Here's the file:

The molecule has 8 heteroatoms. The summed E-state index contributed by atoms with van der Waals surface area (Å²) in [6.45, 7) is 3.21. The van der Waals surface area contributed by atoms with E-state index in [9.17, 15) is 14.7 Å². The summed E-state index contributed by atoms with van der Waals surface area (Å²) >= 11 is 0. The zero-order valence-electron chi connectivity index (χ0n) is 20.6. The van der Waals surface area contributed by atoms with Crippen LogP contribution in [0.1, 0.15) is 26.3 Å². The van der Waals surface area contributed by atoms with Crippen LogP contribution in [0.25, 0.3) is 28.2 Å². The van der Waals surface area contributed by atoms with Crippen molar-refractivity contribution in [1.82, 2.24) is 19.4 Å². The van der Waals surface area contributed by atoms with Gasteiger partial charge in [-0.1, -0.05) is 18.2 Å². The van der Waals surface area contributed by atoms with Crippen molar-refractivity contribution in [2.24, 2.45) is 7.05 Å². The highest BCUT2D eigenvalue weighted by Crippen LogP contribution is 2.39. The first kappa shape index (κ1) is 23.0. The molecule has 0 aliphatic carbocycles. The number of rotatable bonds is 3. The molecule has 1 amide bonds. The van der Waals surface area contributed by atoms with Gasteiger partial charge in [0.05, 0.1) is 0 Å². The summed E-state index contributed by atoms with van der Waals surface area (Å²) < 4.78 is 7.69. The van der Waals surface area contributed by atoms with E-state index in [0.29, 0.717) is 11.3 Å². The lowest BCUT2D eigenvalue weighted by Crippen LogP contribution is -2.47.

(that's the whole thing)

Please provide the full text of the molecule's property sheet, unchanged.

The molecule has 8 heteroatoms. The summed E-state index contributed by atoms with van der Waals surface area (Å²) in [6.45, 7) is 3.21. The van der Waals surface area contributed by atoms with E-state index in [9.17, 15) is 14.7 Å². The summed E-state index contributed by atoms with van der Waals surface area (Å²) >= 11 is 0. The zero-order valence-electron chi connectivity index (χ0n) is 20.6. The van der Waals surface area contributed by atoms with Crippen LogP contribution in [0.1, 0.15) is 26.3 Å². The van der Waals surface area contributed by atoms with Crippen LogP contribution in [0.25, 0.3) is 28.2 Å². The van der Waals surface area contributed by atoms with Crippen molar-refractivity contribution in [1.82, 2.24) is 19.4 Å². The van der Waals surface area contributed by atoms with Gasteiger partial charge in [-0.1, -0.05) is 18.2 Å². The van der Waals surface area contributed by atoms with Crippen molar-refractivity contribution in [2.24, 2.45) is 7.05 Å². The highest BCUT2D eigenvalue weighted by Crippen LogP contribution is 2.39. The first kappa shape index (κ1) is 23.0. The molecule has 0 aliphatic carbocycles. The number of rotatable bonds is 3. The molecule has 1 amide bonds. The van der Waals surface area contributed by atoms with Gasteiger partial charge in [0.05, 0.1) is 0 Å². The summed E-state index contributed by atoms with van der Waals surface area (Å²) < 4.78 is 7.69. The van der Waals surface area contributed by atoms with E-state index in [0.29, 0.717) is 11.3 Å². The lowest BCUT2D eigenvalue weighted by Crippen LogP contribution is -2.47.